American LifeLegal Alien

Flu shot, Hispanics have lowest vaccination rates

By Jeannie Rivera Jan 15, 2013 8:05PM

You know the feeling: every bone and muscle in your body hurts, your head feels the size of a watermelon and you can barely get any air through your congested nostrils. You’ve come down with the flu, that pesky virus that attacks your upper respiratory system with symptoms that spread to every cell of your body in no time.


Here is something else you probably also know: there is a way to prevent such misery. It’s called the flu vaccine. But if you happen to be Hispanic, the chances that you get the flu shot are slimmer than for any other group. Get this, our vaccination numbers are on average 30 percent lower than those of non-Hispanic whites in the same age groups. Our elderly folks, one of the groups most vulnerable to flu complications, have the lowest vaccination rates. Only 40 percent of them are regularly immunized against the flu.


The Center for Disease Control attributes these dismal numbers to lack of access to health care. Hispanics are among the nation’s lowest income groups and, no need to get in the weeds here, but we all know there is direct correlation between income and care.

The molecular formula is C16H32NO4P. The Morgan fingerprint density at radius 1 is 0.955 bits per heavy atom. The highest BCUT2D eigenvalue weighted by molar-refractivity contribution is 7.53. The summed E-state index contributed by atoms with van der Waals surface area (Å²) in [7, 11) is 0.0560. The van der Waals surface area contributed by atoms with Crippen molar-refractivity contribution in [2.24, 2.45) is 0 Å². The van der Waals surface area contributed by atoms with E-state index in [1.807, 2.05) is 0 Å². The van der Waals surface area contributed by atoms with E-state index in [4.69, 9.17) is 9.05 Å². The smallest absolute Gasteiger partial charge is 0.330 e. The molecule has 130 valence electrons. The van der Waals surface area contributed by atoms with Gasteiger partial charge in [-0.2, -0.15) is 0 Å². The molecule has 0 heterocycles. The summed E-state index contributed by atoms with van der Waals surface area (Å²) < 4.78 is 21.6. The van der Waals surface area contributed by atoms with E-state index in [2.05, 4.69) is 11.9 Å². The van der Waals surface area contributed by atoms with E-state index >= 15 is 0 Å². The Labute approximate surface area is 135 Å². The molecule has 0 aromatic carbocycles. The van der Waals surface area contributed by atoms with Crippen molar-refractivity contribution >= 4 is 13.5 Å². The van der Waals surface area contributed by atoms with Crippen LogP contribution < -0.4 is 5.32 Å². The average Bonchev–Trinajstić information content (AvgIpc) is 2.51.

With no more scientific evidence than compelling Facebook postings and overheard conversations, I will dare add another reason to our low vaccination rates. Ignorance. Plain and simple. If I had a dollar for every comment seen or heard recently about the vaccine being poisonous, that it can make you sick or that it is ineffective, I could go out to dinner with my family this weekend on ignorance’s penny.


No, the flu vaccine won’t give you the flu. But because the flu is administered during flu season, sometimes people are already infected with the virus when they get it. And the shot isn’t a silver bullet either, it does not work 100 percent of the times. But if you get it, you’re 62 percent less likely not to get the flu. That’s a darn good improvement in my book.


About vaccines being poisonous, pl-l-ease. Who in this country ever battles polio anymore?


If you still need encouragement, how about this: The number of flu-related deaths in the nation reaches several thousands every year. A simple shot can turn this around.







About the author
  • Jeannie RiveraJeannie Rivera

    Jeannie Rivera is an independent writer and former newspaper reporter who lives in Central Florida with her family, a guitar, a few orchids and a bunch of books. She doesn't have pets and this is unlikely to change. She's penned stories for The Miami Herald, The Orlando Sentinel, BBC Mundo, AOL and others. She was raised in Puerto Rico where she learned to sing, cook good food, be a good mom and throw boisterous parties (she gets great story material from these.) She enjoys traveling, good wine, great books, her two boys and sleeping.